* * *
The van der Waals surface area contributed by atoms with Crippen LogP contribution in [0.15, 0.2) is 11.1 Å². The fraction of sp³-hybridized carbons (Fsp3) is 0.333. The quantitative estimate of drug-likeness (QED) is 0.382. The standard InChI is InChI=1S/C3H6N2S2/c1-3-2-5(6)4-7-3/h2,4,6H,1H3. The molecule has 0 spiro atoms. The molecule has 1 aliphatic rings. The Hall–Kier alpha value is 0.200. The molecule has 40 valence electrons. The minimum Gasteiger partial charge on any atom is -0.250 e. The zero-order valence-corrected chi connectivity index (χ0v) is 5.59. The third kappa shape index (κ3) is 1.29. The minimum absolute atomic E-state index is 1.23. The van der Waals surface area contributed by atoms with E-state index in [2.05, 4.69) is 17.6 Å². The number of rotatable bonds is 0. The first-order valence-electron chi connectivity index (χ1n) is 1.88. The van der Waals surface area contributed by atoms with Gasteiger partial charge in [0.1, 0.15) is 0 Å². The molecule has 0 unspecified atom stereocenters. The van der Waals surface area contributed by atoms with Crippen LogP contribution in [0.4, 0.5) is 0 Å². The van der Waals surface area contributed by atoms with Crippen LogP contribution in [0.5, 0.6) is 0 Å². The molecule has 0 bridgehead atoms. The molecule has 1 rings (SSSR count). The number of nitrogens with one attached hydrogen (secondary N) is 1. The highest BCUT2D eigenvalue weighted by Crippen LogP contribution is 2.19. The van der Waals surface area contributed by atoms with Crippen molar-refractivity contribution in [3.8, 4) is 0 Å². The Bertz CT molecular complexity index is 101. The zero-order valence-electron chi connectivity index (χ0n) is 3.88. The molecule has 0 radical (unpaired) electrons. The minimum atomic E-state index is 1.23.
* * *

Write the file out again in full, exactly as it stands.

The van der Waals surface area contributed by atoms with Crippen LogP contribution in [0.15, 0.2) is 11.1 Å². The fraction of sp³-hybridized carbons (Fsp3) is 0.333. The quantitative estimate of drug-likeness (QED) is 0.382. The standard InChI is InChI=1S/C3H6N2S2/c1-3-2-5(6)4-7-3/h2,4,6H,1H3. The molecule has 0 spiro atoms. The molecule has 1 aliphatic rings. The Hall–Kier alpha value is 0.200. The molecule has 40 valence electrons. The minimum Gasteiger partial charge on any atom is -0.250 e. The zero-order valence-corrected chi connectivity index (χ0v) is 5.59. The third kappa shape index (κ3) is 1.29. The minimum absolute atomic E-state index is 1.23. The van der Waals surface area contributed by atoms with E-state index in [2.05, 4.69) is 17.6 Å². The number of rotatable bonds is 0. The first-order valence-electron chi connectivity index (χ1n) is 1.88. The van der Waals surface area contributed by atoms with Gasteiger partial charge in [0.1, 0.15) is 0 Å². The molecule has 0 unspecified atom stereocenters. The van der Waals surface area contributed by atoms with Crippen LogP contribution in [0.4, 0.5) is 0 Å². The van der Waals surface area contributed by atoms with Crippen LogP contribution in [0.5, 0.6) is 0 Å². The molecule has 0 bridgehead atoms. The molecule has 1 rings (SSSR count). The number of nitrogens with one attached hydrogen (secondary N) is 1. The highest BCUT2D eigenvalue weighted by Crippen LogP contribution is 2.19. The van der Waals surface area contributed by atoms with Crippen molar-refractivity contribution in [3.8, 4) is 0 Å². The Bertz CT molecular complexity index is 101. The zero-order valence-electron chi connectivity index (χ0n) is 3.88. The molecule has 0 radical (unpaired) electrons. The minimum atomic E-state index is 1.23.